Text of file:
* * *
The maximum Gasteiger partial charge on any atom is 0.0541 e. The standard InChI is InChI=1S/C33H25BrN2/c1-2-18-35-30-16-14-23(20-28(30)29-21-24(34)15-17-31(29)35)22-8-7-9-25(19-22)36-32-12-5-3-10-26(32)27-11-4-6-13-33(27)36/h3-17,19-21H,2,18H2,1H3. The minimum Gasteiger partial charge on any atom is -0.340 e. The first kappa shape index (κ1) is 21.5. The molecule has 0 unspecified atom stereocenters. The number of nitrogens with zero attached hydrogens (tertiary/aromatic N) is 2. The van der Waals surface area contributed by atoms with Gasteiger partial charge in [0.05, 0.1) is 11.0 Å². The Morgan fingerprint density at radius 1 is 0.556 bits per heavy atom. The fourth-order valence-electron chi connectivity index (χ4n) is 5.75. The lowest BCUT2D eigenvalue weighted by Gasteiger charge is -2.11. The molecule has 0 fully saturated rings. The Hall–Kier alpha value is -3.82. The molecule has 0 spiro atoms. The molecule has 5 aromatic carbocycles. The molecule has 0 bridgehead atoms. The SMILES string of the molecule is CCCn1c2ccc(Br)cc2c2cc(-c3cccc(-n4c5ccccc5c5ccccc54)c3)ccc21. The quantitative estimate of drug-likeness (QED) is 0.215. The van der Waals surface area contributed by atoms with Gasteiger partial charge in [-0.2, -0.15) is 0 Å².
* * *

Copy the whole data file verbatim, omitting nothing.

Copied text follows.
The maximum Gasteiger partial charge on any atom is 0.0541 e. The standard InChI is InChI=1S/C33H25BrN2/c1-2-18-35-30-16-14-23(20-28(30)29-21-24(34)15-17-31(29)35)22-8-7-9-25(19-22)36-32-12-5-3-10-26(32)27-11-4-6-13-33(27)36/h3-17,19-21H,2,18H2,1H3. The minimum Gasteiger partial charge on any atom is -0.340 e. The first kappa shape index (κ1) is 21.5. The molecule has 0 unspecified atom stereocenters. The number of nitrogens with zero attached hydrogens (tertiary/aromatic N) is 2. The van der Waals surface area contributed by atoms with Gasteiger partial charge in [0.05, 0.1) is 11.0 Å². The Morgan fingerprint density at radius 1 is 0.556 bits per heavy atom. The fourth-order valence-electron chi connectivity index (χ4n) is 5.75. The lowest BCUT2D eigenvalue weighted by Gasteiger charge is -2.11. The molecule has 0 fully saturated rings. The Hall–Kier alpha value is -3.82. The molecule has 0 spiro atoms. The molecule has 5 aromatic carbocycles. The molecule has 0 bridgehead atoms. The SMILES string of the molecule is CCCn1c2ccc(Br)cc2c2cc(-c3cccc(-n4c5ccccc5c5ccccc54)c3)ccc21. The quantitative estimate of drug-likeness (QED) is 0.215. The van der Waals surface area contributed by atoms with Gasteiger partial charge in [-0.2, -0.15) is 0 Å².